I'm brown, proud, and I don't speak Spanish. My grandparents are from Mexico and although my parents were born in the United States, they speak it fluently. Me on the other hand-I get the "gist" of most conversations, can kind of read it, and I sometimes watch novelas to see if I understand what they're saying.
After reading Latina magazine's "Are We Losing Our Language," I was inspired to finally write this and share what I've been through. It turns out I'm not alone and this story may be very familiar to some of you.
I've been told my dad didn't speak English when he first attended kindergarten. Being born in the 1950's is very different than being born today. I'm guessing they didn't offer English as a Second Language (ESL) classes in school. The end result? My dad having a very rough time and often being mistreated by his teachers.
This pretty much sealed my fate. My dad told us he didn't want us to go through what he went through. He never spoke to us in Spanish and we never learned. Little did I know that this decision, would affect me the way it has.
It wasn't until I was in junior high school, when I started to realize how important being bilingual was. My own grandma would speak to my brother and I in a condescending and rude way if we didn't understand what she was telling us. In fact, she still does this today.
In high school, there were times my "friends" would purposely speak Spanish in front of me, that way I wouldn't understand what they were talking about. And although I felt like an outsider, it didn't stop me from loving my heritage and culture. I made sure to get involved in any program or club that was aimed at Latinos and work hard in my Spanish classes. My mom never understood how I was getting A's, but would never use what I learned.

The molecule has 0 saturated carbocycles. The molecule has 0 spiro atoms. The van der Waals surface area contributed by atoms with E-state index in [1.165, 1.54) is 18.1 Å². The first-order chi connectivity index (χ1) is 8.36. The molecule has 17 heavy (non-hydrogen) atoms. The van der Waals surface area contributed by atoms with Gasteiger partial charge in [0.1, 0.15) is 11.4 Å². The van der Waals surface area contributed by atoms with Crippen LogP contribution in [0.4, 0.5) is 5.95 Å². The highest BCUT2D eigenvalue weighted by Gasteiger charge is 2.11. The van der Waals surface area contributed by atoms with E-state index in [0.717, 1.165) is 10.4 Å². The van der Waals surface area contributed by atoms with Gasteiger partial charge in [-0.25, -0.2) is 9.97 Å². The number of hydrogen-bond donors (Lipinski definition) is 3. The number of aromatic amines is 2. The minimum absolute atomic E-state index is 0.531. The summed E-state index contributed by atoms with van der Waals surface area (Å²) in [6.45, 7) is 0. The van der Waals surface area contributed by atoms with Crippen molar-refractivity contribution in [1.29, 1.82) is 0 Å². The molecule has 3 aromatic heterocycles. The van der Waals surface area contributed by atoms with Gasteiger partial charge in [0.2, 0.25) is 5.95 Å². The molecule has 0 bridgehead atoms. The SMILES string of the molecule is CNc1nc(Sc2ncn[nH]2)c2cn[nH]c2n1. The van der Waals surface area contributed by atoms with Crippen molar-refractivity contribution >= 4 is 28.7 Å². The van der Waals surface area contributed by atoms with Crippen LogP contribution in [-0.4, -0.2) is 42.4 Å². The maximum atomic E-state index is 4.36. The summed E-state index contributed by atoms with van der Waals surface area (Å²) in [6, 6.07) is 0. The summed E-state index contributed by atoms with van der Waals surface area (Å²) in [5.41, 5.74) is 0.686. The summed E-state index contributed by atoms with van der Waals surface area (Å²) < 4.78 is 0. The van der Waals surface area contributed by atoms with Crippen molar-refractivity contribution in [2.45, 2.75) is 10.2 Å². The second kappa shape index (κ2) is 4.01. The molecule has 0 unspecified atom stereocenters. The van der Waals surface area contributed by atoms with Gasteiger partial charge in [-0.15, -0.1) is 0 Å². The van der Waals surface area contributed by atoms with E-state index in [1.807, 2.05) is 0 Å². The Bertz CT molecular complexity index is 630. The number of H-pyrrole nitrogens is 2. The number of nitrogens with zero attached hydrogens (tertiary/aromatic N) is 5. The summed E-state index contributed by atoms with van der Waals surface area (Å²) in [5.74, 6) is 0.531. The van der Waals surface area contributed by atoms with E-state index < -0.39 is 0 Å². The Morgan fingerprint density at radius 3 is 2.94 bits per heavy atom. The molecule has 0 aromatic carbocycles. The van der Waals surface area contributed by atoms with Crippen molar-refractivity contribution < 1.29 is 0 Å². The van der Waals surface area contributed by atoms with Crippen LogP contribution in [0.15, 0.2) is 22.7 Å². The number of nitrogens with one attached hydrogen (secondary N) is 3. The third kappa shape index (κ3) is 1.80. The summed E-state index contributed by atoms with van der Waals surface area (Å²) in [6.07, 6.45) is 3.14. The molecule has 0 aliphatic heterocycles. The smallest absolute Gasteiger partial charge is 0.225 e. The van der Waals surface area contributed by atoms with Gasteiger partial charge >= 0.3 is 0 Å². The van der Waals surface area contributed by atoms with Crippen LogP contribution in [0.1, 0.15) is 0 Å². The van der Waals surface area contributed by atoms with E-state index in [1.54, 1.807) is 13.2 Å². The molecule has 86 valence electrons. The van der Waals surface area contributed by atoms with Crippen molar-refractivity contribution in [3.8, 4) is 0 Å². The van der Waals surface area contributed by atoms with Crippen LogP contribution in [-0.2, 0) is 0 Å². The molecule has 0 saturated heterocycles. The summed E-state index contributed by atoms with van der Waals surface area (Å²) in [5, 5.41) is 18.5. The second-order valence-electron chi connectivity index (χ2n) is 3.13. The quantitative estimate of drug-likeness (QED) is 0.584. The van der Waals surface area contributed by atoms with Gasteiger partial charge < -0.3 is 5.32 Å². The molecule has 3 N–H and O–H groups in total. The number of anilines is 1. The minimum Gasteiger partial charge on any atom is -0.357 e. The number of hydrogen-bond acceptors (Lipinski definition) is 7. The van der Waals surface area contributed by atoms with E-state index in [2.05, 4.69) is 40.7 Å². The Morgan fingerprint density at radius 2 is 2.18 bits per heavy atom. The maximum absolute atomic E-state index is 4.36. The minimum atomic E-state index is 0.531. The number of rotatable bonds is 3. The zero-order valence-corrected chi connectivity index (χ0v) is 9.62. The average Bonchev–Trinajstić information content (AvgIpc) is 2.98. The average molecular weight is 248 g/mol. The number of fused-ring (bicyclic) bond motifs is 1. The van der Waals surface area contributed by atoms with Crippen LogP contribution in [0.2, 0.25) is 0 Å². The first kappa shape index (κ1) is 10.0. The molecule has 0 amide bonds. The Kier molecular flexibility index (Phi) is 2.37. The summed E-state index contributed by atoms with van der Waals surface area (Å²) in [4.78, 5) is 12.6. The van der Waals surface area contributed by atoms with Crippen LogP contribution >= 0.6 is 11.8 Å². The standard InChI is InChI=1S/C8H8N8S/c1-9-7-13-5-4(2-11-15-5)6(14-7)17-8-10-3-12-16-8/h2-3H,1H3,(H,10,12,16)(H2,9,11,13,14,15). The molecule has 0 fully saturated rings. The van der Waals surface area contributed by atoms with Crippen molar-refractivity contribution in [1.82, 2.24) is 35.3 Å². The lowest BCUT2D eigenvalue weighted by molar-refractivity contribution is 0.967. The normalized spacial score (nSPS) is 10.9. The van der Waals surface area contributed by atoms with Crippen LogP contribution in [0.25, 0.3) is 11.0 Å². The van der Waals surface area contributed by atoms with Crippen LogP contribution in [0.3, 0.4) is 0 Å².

While serving in the United States Air Force, this wasn't much of an issue. During that time, the percentage of Latinos was very low. This made the priority of learning the language move to the bottom of the list. I didn't have to speak it, so why the rush?
All through college I struggled. This didn't matter. I still created my directory (Blogs by Latinas) when I graduated. I was often invited to meet up with the other blogueras here in Los Angeles, but I denied or ignored their invites. I didn't feel Latina enough for them. I didn't realize how wrong and foolish I was. I should have never let myself feel ashamed or embarrassed because I didn't speak Spanish.
Today, my husband, who is fluent, is slowly teaching me. And when we have kids, I will raise them bilingual and immerse them in our culture. I want them to be proud of their roots and know that being able to speak two languages is an honor.
I look back, and although I've had a hard time growing up not speaking Spanish, I don't think I would change anything. I've learned a lot along the way. I appreciate who I am and where I came from more than ever.